Slides from a session on how localities can use natural infrastructure to mitigate the effects of climate change, particularly in historically underinvested communities that are especially vulnerable to impacts like excessive heat and flooding.
Participants actively engaged in the chat with a presenter discussing planning for electric vehicles via thoughtful locations of charging stations and other infrastructure.
Former NYU Furman Center Legal Fellow John Infranca addresses the current state of laws around zoning and how cities can use zoning to promote equity.
Name: Jane Bartman
Degree Program: MASTER OF URBAN PLANNING
Specialization: MUP-City and Community Planning
Conference Host Organization/Institution: American Planning Association
Conference/Competition Name: American Planning Association NPC21
Conference Term: Spring Conference Start Date: 2021-05-05 Conference End Date: 2021-05-07
What were your takeaways from this conference/case competition?
It was an engaging look into some of the most dynamic work going on in the urban planning field. I was able to gain a better understanding of a wide array of areas of the field and of planners' professional practice - everything from a student design competition in Macon, GA, to the ethical obligations and challenges that planners can face.
How will your participation in this conference/case competition support your professional development?
In terms of content, it was fascinating and eye-opening to get to hear from practitioners on a range of key, of-the-moment topics related to my focus on housing affordability issues, including efforts to rezone to further equity and how the new administration is approaching fair housing. In addition, participating in various sessions at the conference is an important step to pursuing AICP certification after graduation, as they confer credits towards requirements for certification.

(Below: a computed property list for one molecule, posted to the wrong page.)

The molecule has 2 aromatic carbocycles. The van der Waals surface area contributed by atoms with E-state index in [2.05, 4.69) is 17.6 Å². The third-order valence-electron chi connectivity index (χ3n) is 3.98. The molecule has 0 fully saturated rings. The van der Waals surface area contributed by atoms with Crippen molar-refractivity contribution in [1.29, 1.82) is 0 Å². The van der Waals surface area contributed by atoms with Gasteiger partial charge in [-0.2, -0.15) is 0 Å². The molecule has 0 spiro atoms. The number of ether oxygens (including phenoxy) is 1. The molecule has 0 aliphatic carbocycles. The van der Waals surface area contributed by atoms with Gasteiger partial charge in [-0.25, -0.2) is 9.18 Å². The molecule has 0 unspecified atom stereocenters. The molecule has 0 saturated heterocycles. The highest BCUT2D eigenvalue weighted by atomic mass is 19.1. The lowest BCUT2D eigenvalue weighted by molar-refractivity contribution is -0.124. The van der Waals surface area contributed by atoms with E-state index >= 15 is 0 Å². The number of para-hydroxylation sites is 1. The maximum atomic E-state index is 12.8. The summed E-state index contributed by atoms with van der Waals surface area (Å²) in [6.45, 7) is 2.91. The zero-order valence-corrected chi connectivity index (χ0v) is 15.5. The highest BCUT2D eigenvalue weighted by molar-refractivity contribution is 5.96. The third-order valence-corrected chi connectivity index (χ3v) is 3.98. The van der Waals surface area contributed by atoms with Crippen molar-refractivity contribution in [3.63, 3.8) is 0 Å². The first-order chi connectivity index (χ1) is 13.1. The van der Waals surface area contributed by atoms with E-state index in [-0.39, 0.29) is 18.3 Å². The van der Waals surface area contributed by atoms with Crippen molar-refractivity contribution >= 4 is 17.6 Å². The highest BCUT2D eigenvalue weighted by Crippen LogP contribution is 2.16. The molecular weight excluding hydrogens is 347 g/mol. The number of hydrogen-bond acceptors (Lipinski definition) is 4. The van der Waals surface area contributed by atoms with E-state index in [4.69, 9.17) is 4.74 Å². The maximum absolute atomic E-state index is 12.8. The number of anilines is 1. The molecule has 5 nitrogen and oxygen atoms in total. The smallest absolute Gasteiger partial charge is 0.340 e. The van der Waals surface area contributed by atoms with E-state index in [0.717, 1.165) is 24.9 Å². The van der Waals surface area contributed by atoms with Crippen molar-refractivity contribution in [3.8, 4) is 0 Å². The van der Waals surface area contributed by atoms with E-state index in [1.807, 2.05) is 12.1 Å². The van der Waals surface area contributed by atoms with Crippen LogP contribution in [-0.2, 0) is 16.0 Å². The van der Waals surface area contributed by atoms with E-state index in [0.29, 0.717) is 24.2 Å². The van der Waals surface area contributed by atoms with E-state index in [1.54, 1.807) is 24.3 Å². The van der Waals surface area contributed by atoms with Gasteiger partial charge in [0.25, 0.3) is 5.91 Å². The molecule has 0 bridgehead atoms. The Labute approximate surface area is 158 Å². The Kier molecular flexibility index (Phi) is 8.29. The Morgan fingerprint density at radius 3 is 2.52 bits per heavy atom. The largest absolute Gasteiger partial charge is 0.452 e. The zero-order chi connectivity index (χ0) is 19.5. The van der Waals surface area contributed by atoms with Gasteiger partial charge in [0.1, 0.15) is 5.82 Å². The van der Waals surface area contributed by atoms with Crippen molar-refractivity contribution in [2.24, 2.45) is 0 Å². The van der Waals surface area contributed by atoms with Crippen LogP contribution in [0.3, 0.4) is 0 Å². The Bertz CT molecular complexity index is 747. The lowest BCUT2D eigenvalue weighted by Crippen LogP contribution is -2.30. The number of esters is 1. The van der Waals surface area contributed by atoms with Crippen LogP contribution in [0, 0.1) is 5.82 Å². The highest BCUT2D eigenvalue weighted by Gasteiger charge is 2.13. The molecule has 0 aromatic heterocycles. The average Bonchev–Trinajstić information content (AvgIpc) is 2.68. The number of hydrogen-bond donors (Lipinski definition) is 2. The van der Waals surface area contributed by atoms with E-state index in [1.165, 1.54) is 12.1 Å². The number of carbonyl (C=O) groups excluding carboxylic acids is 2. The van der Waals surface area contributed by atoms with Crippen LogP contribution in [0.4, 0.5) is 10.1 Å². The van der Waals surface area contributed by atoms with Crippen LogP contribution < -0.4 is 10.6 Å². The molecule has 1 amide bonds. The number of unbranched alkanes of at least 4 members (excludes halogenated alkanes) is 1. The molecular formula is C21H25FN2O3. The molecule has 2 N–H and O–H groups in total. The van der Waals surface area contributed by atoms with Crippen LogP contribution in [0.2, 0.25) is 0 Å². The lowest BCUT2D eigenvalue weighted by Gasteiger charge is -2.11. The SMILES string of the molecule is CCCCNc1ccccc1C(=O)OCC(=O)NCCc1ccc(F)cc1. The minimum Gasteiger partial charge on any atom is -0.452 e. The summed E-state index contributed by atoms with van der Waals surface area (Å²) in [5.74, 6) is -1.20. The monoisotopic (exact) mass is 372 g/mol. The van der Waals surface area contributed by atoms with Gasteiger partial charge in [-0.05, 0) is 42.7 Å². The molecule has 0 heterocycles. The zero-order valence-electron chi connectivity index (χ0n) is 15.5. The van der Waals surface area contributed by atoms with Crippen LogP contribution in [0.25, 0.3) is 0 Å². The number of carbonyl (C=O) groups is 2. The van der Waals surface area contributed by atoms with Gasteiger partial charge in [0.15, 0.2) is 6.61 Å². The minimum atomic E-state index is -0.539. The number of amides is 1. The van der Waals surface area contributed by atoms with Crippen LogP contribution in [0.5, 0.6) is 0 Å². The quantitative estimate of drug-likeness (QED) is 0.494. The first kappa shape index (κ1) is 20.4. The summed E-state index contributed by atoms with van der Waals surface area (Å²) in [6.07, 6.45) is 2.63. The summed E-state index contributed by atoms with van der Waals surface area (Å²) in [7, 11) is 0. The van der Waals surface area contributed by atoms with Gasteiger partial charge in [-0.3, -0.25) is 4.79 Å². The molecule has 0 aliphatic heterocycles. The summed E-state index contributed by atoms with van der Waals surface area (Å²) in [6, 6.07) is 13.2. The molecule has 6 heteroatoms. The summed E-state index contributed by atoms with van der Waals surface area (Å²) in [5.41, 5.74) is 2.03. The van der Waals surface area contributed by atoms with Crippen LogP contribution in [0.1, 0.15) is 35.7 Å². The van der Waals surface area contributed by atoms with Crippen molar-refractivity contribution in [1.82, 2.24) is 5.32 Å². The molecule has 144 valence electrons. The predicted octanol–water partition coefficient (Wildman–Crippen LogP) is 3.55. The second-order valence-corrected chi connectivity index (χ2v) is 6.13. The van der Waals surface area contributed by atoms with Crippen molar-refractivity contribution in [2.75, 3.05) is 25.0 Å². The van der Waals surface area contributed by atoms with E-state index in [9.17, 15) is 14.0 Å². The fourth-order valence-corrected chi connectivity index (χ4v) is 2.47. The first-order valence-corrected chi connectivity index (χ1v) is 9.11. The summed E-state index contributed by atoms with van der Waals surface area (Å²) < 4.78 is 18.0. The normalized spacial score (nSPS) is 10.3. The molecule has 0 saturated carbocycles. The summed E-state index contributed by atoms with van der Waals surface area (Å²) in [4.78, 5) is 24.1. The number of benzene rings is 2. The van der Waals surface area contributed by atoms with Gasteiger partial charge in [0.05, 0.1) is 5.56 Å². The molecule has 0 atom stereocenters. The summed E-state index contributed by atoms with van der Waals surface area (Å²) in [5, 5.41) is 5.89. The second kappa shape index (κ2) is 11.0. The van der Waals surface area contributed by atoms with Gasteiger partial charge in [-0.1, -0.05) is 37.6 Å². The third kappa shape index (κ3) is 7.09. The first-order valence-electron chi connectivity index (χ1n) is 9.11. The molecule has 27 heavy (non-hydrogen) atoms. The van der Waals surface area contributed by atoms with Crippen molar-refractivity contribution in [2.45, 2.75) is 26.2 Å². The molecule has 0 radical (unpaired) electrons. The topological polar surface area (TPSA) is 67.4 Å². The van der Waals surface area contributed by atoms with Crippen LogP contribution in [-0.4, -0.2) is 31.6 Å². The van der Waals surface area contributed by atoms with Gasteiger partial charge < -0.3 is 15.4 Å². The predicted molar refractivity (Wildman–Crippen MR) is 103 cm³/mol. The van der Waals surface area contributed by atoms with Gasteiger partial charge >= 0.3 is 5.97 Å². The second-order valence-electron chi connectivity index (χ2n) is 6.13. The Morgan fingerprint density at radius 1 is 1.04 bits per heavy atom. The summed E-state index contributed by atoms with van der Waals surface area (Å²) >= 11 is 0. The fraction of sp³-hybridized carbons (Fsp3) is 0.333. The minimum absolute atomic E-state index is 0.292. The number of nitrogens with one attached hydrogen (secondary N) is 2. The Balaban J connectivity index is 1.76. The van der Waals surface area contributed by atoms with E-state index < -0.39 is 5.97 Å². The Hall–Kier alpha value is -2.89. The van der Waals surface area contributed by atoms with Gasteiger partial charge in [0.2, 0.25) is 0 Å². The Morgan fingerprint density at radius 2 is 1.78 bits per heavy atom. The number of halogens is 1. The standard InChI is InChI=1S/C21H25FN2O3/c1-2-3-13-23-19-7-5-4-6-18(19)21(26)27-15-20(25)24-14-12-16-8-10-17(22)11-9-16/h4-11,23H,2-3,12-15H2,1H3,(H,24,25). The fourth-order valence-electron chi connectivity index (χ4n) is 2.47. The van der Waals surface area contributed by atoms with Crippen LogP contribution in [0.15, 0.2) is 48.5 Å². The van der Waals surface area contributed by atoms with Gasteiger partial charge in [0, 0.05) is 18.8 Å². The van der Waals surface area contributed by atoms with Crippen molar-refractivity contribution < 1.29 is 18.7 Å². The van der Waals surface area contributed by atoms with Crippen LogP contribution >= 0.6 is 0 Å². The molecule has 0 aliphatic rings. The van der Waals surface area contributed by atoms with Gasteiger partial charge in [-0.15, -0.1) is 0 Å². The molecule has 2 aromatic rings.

What are some next steps or action items this conference/case competition inspired?
I plan to use my continued access to the conference recordings to catch up on sessions I missed and am excited to learn more about, including "Engagement for Everyone: Accessible Virtual Strategies" which ties in to research and work that I have been doing at the Furman Center on how cities can effectively leverage virtual tools and formats to engage stakeholders; and "Is TOD an Awesome Missing Middle Housing Policy?", directly relevant to my Capstone. Including by using these learnings to inform Capstone research, I intend to actively translate takeaways from the conference into my schoolwork and research at work.
What are some tips or best practices that you would like to share with other Wagner students who attend a conference/case competition?
I would highly recommend seeking an "on-demand" conference option, i.e. one that allows you to review sessions later and at your leisure. While it may cost slightly more, it means that you will retain access to sessions that you may have missed due to work/school conflicts or because you were in another session at the same time. Even of the sessions that I already viewed and enjoyed, there are several that I look forward to rewatching via on-demand access.
Wagner Areas of Impact: Cities, Government, Housing, Inequality, Race, and Poverty, Transportation